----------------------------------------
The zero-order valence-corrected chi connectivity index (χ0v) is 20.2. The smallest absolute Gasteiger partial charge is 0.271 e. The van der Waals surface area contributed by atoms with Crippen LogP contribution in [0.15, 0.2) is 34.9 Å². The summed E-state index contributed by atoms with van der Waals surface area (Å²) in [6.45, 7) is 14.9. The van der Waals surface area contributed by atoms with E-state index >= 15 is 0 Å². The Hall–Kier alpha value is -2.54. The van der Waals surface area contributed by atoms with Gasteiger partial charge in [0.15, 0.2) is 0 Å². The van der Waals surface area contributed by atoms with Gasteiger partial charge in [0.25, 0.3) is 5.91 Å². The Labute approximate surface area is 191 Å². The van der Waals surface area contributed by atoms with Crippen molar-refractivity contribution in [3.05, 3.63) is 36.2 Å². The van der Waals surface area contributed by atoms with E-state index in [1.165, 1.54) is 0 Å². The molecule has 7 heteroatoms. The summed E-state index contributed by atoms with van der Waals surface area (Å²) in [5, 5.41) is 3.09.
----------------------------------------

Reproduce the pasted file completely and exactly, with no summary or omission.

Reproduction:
The zero-order valence-corrected chi connectivity index (χ0v) is 20.2. The smallest absolute Gasteiger partial charge is 0.271 e. The van der Waals surface area contributed by atoms with Crippen LogP contribution in [0.15, 0.2) is 34.9 Å². The summed E-state index contributed by atoms with van der Waals surface area (Å²) in [6.45, 7) is 14.9. The van der Waals surface area contributed by atoms with E-state index >= 15 is 0 Å². The Hall–Kier alpha value is -2.54. The van der Waals surface area contributed by atoms with Gasteiger partial charge in [0.15, 0.2) is 0 Å². The van der Waals surface area contributed by atoms with Gasteiger partial charge in [0.25, 0.3) is 5.91 Å². The Labute approximate surface area is 191 Å². The van der Waals surface area contributed by atoms with Crippen molar-refractivity contribution in [3.05, 3.63) is 36.2 Å². The van der Waals surface area contributed by atoms with E-state index in [1.165, 1.54) is 0 Å². The molecule has 7 heteroatoms. The summed E-state index contributed by atoms with van der Waals surface area (Å²) in [5, 5.41) is 3.09.